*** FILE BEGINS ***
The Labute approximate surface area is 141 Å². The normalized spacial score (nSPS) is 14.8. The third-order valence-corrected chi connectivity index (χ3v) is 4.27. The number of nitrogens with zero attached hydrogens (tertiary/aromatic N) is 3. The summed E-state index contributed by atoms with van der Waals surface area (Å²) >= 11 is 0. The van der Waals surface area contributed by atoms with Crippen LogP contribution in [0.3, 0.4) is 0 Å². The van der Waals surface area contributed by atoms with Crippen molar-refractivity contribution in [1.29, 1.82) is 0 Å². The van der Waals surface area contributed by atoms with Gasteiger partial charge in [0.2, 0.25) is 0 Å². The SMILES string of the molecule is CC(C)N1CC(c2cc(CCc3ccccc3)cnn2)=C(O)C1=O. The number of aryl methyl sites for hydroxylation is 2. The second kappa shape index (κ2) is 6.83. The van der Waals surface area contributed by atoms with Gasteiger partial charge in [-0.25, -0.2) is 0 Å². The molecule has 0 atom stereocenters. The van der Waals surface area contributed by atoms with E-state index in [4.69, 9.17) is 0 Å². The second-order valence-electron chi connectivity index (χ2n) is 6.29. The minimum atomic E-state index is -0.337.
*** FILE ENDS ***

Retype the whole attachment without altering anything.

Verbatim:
The Labute approximate surface area is 141 Å². The normalized spacial score (nSPS) is 14.8. The third-order valence-corrected chi connectivity index (χ3v) is 4.27. The number of nitrogens with zero attached hydrogens (tertiary/aromatic N) is 3. The summed E-state index contributed by atoms with van der Waals surface area (Å²) >= 11 is 0. The van der Waals surface area contributed by atoms with Crippen LogP contribution in [0.3, 0.4) is 0 Å². The van der Waals surface area contributed by atoms with Crippen molar-refractivity contribution in [1.29, 1.82) is 0 Å². The van der Waals surface area contributed by atoms with Gasteiger partial charge in [0.2, 0.25) is 0 Å². The SMILES string of the molecule is CC(C)N1CC(c2cc(CCc3ccccc3)cnn2)=C(O)C1=O. The number of aryl methyl sites for hydroxylation is 2. The second kappa shape index (κ2) is 6.83. The van der Waals surface area contributed by atoms with Gasteiger partial charge in [-0.25, -0.2) is 0 Å². The molecule has 0 atom stereocenters. The van der Waals surface area contributed by atoms with E-state index in [4.69, 9.17) is 0 Å². The second-order valence-electron chi connectivity index (χ2n) is 6.29. The minimum atomic E-state index is -0.337.